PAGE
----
06 April 2015

Items to Share; 5 April 2015

A fairly fallow week this week...

Education Focus
  • Can you win at anything if you practise hard enough? - BBC News 'If you had enough practice, advice and expert training, could you become a success at anything? How much is achievement based on natural ability and how much hard work? For instance, could an "unco-ordinated computer geek" become a table-tennis star in one year? In an international experiment, a table-tennis coach gave an "unsporty" adult an hour's coaching every day for a year in a bid to make him one of the top table tennis players in Britain.'  Related post here.
  • Will at Work Learning: People remember 10%, 20%...Oh Really? 'People do NOT remember 10% of what they read, 20% of what they see, 30% of what they hear, etc. That information, and similar pronouncements are fraudulent. Moreover, general statements on the effectiveness of learning methods are not credible---learning results depend on too many variables to enable such precision. Unfortunately, this bogus information has been floating around our field for decades, crafted by many different authors and presented in many different configurations, including bastardizations of Dale's Cone.' My own take is here.
  • Does engagement actually matter? | David Didau: The Learning Spy 'I’m not saying engagement and motivation don’t matter at all – clearly they are important in all sorts of contexts – but the idea that there is any kind of direct link to achievement appears to be dubious. If you want to engage students because you want them to be more engaged, fine. But if you believe that engagement will automatically lead to better results you may well be mistaken.'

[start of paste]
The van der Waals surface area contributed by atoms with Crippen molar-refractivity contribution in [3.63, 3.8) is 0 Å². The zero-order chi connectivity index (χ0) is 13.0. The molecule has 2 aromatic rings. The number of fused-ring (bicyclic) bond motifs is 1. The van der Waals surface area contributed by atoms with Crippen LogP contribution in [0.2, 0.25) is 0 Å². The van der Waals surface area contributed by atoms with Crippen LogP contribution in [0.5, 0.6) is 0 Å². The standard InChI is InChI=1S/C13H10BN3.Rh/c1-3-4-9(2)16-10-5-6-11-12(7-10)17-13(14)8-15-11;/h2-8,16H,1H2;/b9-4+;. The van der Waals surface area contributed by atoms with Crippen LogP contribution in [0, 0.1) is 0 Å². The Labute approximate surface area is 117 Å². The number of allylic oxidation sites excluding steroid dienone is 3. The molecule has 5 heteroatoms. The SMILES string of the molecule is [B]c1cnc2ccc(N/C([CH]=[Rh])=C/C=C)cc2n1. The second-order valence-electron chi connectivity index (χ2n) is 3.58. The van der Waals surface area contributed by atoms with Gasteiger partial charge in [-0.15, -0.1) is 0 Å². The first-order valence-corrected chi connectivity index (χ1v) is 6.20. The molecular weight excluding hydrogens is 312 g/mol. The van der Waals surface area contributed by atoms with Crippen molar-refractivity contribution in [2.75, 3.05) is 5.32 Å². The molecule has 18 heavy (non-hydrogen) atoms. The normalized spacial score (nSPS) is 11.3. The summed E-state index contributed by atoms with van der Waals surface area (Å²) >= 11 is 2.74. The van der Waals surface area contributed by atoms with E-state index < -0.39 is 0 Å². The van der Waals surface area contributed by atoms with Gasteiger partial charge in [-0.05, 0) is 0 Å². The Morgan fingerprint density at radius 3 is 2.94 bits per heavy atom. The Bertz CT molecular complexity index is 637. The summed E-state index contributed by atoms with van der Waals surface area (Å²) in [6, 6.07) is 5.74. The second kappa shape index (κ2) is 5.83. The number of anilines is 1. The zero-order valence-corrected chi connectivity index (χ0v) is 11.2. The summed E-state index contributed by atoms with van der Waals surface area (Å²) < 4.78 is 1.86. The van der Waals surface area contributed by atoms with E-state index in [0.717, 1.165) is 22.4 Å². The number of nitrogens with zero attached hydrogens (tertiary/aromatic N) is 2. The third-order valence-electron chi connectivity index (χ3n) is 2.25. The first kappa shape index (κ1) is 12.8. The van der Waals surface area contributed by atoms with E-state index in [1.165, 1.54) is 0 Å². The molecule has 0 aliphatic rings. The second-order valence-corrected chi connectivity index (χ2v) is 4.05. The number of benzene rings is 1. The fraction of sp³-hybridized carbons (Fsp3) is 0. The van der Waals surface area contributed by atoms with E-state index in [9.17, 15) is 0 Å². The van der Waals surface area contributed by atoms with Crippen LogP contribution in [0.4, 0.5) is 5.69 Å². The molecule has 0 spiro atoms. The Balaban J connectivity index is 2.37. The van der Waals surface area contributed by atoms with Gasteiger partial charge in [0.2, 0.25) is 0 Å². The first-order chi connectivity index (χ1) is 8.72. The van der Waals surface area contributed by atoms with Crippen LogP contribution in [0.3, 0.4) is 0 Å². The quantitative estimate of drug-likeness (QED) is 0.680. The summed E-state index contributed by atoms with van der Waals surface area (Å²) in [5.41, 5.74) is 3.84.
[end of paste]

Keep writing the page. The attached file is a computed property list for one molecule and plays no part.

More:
• Make 'em laugh: the humorous path to academic success [theconversation.com] 'Maybe academics themselves need to take a serious look at what frustrates them and what (perhaps simultaneously) makes them laugh. The best jokes always contain important insights, and that is as true in academia as anywhere. Humour broadens the audience for scientific research, and can show how science is relevant to our world. It also reminds scientists and their audience how fun science can be. An academic joke could start the journey towards tenure or a Nobel Prize. Or, if not, at least one can enjoy levitating frogs.'
  • Adult education needs an urgent and radical rethink [theconversation.com] 'Somewhat apologetically, business secretary Vince Cable has started a consultation for employers and further education providers to review the country’s vocational education system. Such rethinking will not be enough to save adult education. What is needed is a re-imagining of adult education, before it is too late. A narrow, though important concentration on skills and economic improvement represents a short-sighted vision, as adult education is much more than that.'
 Other Business

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